Online Identity: How many? One, Two, Three???

Have you ever thought about who your online identity was? Does the person actually reflect who you actually are in real life? Who are you trying to become when you’re online? A male, female? It has been stated that our online identity and our  real life identity are usually not the same. Furthermore, I believe that majority of us are not aware of how differently we portray ourselves online as compared to who we actually are in real life.

I, myself, have various social medias where I upload pictures and videos of what I do in my daily life. It was pretty surprising to hear from some of my friends that I am always out eating delicious food or that I travel often, despite the fact that I spent a lot of my time just sitting at home in front of the computer. I guess, due to the fact that I am able to post images and videos any time, even when I am not actually eating that current food picture that I just uploaded, people have a different perception of me being really active and always out and about eating delicious food.

We pretty much live in a world where people are generally superficial and judgmental. Being online, it gives you the freedom to be whoever you wish to be. No one would know how you look and your original personality. This actually gives the comfort to some individuals who are introverts in real life and actually find a hard time getting along with people. I have met some friends online who turn out to be a total different person in real life. However, this would also be a problem. If one is too involved with their online identity, they start to take comfort with only being online, interacting with their online identity that they start to neglect their real life identity.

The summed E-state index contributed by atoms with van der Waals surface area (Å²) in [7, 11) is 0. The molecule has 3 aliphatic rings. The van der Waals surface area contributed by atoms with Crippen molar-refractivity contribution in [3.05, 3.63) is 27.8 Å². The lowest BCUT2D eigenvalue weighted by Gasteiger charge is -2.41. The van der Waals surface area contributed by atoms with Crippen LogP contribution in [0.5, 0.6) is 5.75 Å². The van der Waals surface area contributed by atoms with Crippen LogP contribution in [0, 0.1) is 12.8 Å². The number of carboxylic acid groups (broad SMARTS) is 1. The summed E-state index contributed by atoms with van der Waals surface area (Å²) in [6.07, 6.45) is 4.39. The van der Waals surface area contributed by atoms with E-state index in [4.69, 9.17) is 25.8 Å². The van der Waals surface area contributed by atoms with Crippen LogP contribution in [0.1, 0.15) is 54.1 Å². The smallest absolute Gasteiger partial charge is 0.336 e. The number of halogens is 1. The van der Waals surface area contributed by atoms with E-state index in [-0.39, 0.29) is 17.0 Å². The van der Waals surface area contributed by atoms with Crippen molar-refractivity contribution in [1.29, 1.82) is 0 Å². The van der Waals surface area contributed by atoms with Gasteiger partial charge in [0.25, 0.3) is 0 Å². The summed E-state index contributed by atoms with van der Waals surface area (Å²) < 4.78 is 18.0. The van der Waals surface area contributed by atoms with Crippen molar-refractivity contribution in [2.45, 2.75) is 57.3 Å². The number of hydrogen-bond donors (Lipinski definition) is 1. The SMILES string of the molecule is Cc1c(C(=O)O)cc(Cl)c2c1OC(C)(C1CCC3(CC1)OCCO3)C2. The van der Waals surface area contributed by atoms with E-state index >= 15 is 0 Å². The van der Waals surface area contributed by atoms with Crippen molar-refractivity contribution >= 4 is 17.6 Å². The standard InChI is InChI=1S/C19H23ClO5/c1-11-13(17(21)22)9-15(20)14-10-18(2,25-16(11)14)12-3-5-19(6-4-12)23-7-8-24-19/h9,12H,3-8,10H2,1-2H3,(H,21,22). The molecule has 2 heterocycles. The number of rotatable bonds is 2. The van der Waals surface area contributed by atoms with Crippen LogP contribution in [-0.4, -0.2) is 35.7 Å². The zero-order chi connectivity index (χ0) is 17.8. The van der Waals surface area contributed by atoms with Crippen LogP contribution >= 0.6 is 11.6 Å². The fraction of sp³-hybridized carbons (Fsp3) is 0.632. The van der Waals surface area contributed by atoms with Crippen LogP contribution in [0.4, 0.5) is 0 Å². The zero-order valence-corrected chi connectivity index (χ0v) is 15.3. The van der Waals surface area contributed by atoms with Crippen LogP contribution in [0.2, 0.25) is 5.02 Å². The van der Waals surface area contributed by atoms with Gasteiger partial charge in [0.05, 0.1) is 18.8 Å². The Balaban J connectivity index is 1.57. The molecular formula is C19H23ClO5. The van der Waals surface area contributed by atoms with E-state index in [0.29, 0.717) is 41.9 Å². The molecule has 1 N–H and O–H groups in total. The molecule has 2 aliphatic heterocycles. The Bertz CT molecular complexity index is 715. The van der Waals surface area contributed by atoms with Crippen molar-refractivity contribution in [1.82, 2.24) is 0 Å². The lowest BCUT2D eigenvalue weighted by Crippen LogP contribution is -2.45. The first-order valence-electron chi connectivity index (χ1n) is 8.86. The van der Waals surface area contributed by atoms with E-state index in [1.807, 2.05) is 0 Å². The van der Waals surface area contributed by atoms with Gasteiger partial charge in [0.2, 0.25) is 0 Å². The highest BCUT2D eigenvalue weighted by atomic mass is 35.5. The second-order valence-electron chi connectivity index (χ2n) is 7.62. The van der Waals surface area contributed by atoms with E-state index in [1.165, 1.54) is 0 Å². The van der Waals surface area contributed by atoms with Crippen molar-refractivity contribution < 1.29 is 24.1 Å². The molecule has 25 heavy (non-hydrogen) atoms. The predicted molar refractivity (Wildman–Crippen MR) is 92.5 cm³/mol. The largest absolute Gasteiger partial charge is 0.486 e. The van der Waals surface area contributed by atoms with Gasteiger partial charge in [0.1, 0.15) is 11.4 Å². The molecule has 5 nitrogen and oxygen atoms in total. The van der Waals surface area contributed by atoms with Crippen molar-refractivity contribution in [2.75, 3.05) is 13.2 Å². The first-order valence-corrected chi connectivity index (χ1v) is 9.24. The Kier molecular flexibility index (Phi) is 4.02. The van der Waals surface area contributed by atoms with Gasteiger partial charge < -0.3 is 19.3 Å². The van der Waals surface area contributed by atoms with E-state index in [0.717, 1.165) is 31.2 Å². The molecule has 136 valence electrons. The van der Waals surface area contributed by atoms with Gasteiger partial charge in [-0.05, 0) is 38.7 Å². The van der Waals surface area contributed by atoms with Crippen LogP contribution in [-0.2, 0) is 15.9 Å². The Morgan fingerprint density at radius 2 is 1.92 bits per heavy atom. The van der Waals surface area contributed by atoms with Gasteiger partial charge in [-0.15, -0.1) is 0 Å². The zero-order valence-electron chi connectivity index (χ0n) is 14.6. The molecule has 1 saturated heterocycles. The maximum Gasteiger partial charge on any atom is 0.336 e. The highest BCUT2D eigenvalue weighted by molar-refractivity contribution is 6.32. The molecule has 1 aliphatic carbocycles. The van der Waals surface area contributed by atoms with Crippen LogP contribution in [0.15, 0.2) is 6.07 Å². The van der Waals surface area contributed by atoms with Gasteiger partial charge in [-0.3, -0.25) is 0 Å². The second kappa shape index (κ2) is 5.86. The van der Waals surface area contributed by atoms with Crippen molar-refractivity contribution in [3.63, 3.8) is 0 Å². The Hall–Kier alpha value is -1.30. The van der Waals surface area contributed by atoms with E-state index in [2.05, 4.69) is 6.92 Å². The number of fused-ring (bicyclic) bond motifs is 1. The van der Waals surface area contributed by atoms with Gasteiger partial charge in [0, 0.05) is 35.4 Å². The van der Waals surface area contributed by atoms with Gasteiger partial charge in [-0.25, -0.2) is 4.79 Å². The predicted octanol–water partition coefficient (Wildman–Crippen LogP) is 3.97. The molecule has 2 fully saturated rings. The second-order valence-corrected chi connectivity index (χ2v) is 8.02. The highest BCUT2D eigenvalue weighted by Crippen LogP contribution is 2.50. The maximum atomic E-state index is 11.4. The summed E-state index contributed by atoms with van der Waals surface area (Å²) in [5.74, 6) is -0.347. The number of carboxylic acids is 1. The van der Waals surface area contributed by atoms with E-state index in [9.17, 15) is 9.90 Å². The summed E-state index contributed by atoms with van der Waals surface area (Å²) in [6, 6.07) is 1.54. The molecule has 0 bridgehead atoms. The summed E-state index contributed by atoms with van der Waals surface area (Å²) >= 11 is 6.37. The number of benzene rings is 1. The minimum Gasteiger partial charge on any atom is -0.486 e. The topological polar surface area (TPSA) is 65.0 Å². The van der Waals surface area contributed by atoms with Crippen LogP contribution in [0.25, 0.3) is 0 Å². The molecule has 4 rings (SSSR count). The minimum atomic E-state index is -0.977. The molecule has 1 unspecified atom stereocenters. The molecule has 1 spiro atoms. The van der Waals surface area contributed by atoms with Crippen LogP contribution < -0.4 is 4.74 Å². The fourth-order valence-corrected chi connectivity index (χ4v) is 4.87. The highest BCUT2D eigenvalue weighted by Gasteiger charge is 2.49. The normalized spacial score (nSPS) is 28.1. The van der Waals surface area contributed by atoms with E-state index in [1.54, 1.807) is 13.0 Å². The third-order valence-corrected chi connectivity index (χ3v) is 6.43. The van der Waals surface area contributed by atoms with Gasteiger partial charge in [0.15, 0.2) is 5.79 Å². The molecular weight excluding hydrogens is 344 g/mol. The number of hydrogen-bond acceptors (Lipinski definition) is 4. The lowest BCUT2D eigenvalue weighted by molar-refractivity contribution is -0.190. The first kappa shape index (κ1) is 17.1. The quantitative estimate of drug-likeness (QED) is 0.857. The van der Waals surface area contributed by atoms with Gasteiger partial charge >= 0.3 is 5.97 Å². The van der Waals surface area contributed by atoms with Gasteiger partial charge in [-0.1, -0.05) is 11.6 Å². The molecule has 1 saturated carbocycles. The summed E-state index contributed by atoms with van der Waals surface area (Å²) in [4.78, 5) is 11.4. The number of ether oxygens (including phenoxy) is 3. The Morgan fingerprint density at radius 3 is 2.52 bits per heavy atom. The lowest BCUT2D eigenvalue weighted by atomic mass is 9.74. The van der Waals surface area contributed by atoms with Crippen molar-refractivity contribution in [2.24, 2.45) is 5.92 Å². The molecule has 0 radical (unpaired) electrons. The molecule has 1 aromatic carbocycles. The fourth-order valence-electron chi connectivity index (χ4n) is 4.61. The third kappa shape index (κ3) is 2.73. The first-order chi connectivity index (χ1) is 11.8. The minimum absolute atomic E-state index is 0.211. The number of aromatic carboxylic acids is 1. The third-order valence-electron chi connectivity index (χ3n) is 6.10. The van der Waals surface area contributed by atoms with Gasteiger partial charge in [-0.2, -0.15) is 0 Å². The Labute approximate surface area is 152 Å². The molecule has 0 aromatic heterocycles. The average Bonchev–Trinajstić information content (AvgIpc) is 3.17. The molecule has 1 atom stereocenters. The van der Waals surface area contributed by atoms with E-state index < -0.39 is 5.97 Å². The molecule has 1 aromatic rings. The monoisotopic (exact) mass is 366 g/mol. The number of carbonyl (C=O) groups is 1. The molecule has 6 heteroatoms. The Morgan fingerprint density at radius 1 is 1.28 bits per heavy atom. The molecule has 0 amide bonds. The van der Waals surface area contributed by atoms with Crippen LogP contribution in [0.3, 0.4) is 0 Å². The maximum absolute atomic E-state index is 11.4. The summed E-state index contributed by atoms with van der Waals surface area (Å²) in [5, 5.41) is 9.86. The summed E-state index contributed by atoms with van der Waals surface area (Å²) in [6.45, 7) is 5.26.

In a marketeer’s point of view, having multiple online identities would be confusing. It would be hard to identify the real identity of the consumers. With how influencing the internet is, an individual online persona could be based on the various interest that they are exposed to online, and may not reflect to what they are interested in or take into practice offline.

Guys, don’t get too carried away with you online person! Because, what happens before you is real life and not what is going on behind a screen. Go out, enjoy the fresh air and sunshine instead of hiding behind your computer screens or phone.

(420 words)


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PHOTO – FALSE IDENTITY CARTOONS AND COMICS . [ONLINE] Available at: [Accessed 03 November 2015].

Your Digital Footprint Matters. [ONLINE] Available at: [Accessed 03 November 2015].

PHOTO. otaviodiniz – Identity Crisis #01 – Who Am I? [ONLINE] Available at: [Accessed 03 November 2015].

DAVE VRONAY, HEARD. The Online Identity Crisis. [ONLINE] Available at: [Accessed 03 November 2015].

CURTIS WALLEN JUL 23, 2014. How to Invent a Person Online. [ONLINE] Available at: [Accessed 03 November 2015].


3 thoughts on “Online Identity: How many? One, Two, Three???